After measuring the damping rates, we determine the total gain of the amplification chain by recording the microwave power at the output of the amplification chain for different bias voltages across the junction. To this end, we use a spectrum analyzer and numerically integrate the averaged power spectral density around the resonance frequency in the range of 4.6–4.75 GHz. From the data shown in Fig. 3(b), we observe a monotonous increase in the microwave power if the bias voltage exceeds the energy gap. We finally extract the total gain of the amplification chain by fitting Eq. (8) to the power data in the voltage range $eVb/(2\Delta )\u2208[1.07,8.83]$. Using Eq. (9) and the experimentally determined device parameters, the total gain of the amplification chain is estimated to be *G *=* *51.84 dB. Combining the fitted total gain and the theoretical prediction for the generated microwave power that is calculated using Eqs. (1), (2), and (6), we find a good agreement between experiment and theory. The power at $|eVb|/(2\Delta )<1.07$ yields 11 K for the system noise temperature based on Eq. (10) in the range of 4.6–4.75 GHz. We have estimated the zero-bias transmission line temperature according to Ref. 38 and found its contribution negligible to *T*_{s}, as is the case for the spectrum analyzer. Thus, we attribute the unexpectedly high value for the system noise temperature to an atypical operation of a HEMT amplifier in the chain. Fortunately, this phenomenon does not hinder our ability to demonstrate the introduced calibration method.

The relative uncertainty of the fitting parameter *a* is extracted in the following way: we substitute the damping rates and the calibrated gain into Eq. (9) to determine the expected value *a*_{exp} for the fitting parameter *a*. Then, we create 100 simulated power datasets for bias voltages up to *V*_{b} = 10 Δ/*e*. The simulated power data are obtained by adding normally distributed random noise to the exact theoretical prediction for the power calculated using Eqs. (1), (2), and (6). The standard deviation of the random noise *σ* = 2.5 pW and the spacing between consecutive voltage points are chosen to coincide with the data shown in Fig. 3(b). By fitting Eq. (8) to the corresponding power values, we extract the parameter *a* and record the absolute error $\delta a=a\u2212a\u2009exp\u2009$ as a function of the maximum bias $eVb,max/(2\Delta )$. In addition, we obtain the 1*σ* uncertainty from the fit and observe that it agrees with the error *δa* shown in Fig. 3(c). In our experiments, we reach $eVb/2\Delta =9$ and therefore estimate the relative uncertainty of the fitting parameter $\delta a/a\u2009exp=$ 2%. By combining the uncertainties of the damping rates $\gamma \xafT,\u2009\gamma tr,\u2009\gamma x$, and the fitting parameter *a*, we acquire 0.10 dB for the uncertainty of the total gain.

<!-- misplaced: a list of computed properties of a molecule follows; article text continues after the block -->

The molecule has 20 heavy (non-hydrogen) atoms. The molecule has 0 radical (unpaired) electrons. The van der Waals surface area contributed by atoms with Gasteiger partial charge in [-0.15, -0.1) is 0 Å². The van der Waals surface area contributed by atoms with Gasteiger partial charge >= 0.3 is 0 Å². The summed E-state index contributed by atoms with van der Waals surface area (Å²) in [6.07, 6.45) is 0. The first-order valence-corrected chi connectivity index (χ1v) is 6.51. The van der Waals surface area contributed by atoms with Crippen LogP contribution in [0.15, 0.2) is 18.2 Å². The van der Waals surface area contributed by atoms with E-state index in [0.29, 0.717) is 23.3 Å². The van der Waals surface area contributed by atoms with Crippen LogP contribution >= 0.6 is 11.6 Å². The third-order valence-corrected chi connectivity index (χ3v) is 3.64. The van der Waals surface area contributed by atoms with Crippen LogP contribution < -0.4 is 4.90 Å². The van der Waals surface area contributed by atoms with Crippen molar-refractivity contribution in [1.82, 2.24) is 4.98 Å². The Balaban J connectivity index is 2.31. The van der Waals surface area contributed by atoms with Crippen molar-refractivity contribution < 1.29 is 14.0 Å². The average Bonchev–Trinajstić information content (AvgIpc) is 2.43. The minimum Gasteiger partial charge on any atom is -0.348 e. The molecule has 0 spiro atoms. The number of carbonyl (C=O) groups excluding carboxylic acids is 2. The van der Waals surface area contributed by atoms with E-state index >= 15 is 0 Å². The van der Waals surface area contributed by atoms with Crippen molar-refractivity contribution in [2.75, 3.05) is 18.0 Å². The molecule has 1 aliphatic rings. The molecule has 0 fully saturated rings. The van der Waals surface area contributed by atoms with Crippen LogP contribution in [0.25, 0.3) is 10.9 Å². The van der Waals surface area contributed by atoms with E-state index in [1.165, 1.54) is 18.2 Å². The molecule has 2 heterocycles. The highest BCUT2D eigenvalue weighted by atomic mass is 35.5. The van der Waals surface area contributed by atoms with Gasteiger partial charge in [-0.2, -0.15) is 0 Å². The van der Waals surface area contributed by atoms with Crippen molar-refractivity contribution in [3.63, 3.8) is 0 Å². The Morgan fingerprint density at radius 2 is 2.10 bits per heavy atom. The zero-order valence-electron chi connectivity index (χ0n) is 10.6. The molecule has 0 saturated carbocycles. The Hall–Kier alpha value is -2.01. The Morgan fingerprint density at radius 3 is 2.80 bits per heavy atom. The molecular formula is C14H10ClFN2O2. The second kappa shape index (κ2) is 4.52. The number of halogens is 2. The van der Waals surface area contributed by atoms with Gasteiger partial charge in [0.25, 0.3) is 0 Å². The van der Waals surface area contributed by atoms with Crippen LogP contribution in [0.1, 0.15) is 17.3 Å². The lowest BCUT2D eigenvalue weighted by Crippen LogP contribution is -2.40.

In this paper, we have presented a calibration scheme for the total gain and noise temperature of a general amplification chain that comprises cryogenic and noncryogenic amplifiers. Currently, our setup allows the calibration of the total gain only at frequencies corresponding to a mode frequency of the resonator. The frequency range suitable for calibration can be expanded by placing a superconducting quantum interference device (SQUID) in the resonator.^{52,53} In the future, we aim at benchmarking the accuracy of the proposed gain calibration scheme against a method utilizing a superconducting qubit in a resonator. By employing the ac Stark shift, we can determine the photon number in the resonator^{1,54} and thus the total gain of the amplification chain.

This project received funding from the European Union's Horizon 2020 Research and Innovation Programme under the Marie Skodowska-Curie Grant Agreement No. 795159 and under the European Research Council Consolidator Grant No. 681311 (QUESS), from the Academy of Finland Centre of Excellence in Quantum Technology Grant Nos. 312300 and 305237, from JST ERATO Grant No. JPMJER1601, from JSPS KAKENHI Grant No. 18K03486, and from the Vilho, Yrjö and Kalle Väisälä Foundation. We acknowledge the provision of facilities and technical support by Aalto University at OtaNano - Micronova Nanofabrication Centre.